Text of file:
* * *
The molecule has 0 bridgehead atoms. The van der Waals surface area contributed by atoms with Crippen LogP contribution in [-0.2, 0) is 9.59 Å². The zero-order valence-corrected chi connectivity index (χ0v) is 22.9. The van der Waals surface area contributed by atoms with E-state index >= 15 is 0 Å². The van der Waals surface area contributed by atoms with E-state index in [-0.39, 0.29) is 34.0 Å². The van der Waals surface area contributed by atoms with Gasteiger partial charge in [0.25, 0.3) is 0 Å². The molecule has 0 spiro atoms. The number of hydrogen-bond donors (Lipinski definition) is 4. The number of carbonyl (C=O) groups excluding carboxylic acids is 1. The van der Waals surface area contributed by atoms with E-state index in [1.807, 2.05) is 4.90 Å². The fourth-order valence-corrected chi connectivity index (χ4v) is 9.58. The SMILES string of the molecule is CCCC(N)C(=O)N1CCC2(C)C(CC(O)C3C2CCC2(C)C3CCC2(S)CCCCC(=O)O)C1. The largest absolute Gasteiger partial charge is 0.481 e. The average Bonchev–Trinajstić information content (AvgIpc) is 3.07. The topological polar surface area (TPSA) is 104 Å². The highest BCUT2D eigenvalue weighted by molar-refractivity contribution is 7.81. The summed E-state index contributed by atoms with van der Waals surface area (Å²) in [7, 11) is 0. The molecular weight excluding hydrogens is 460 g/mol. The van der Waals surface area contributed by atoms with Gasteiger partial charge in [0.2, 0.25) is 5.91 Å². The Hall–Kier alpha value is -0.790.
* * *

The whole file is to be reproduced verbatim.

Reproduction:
The molecule has 0 bridgehead atoms. The van der Waals surface area contributed by atoms with Crippen LogP contribution in [-0.2, 0) is 9.59 Å². The zero-order valence-corrected chi connectivity index (χ0v) is 22.9. The van der Waals surface area contributed by atoms with E-state index >= 15 is 0 Å². The van der Waals surface area contributed by atoms with E-state index in [-0.39, 0.29) is 34.0 Å². The van der Waals surface area contributed by atoms with Gasteiger partial charge in [0.25, 0.3) is 0 Å². The molecule has 0 spiro atoms. The number of hydrogen-bond donors (Lipinski definition) is 4. The number of carbonyl (C=O) groups excluding carboxylic acids is 1. The van der Waals surface area contributed by atoms with E-state index in [1.807, 2.05) is 4.90 Å². The fourth-order valence-corrected chi connectivity index (χ4v) is 9.58. The SMILES string of the molecule is CCCC(N)C(=O)N1CCC2(C)C(CC(O)C3C2CCC2(C)C3CCC2(S)CCCCC(=O)O)C1. The largest absolute Gasteiger partial charge is 0.481 e. The average Bonchev–Trinajstić information content (AvgIpc) is 3.07. The topological polar surface area (TPSA) is 104 Å². The highest BCUT2D eigenvalue weighted by molar-refractivity contribution is 7.81. The summed E-state index contributed by atoms with van der Waals surface area (Å²) in [7, 11) is 0. The molecular weight excluding hydrogens is 460 g/mol. The van der Waals surface area contributed by atoms with Gasteiger partial charge in [0.2, 0.25) is 5.91 Å². The Hall–Kier alpha value is -0.790.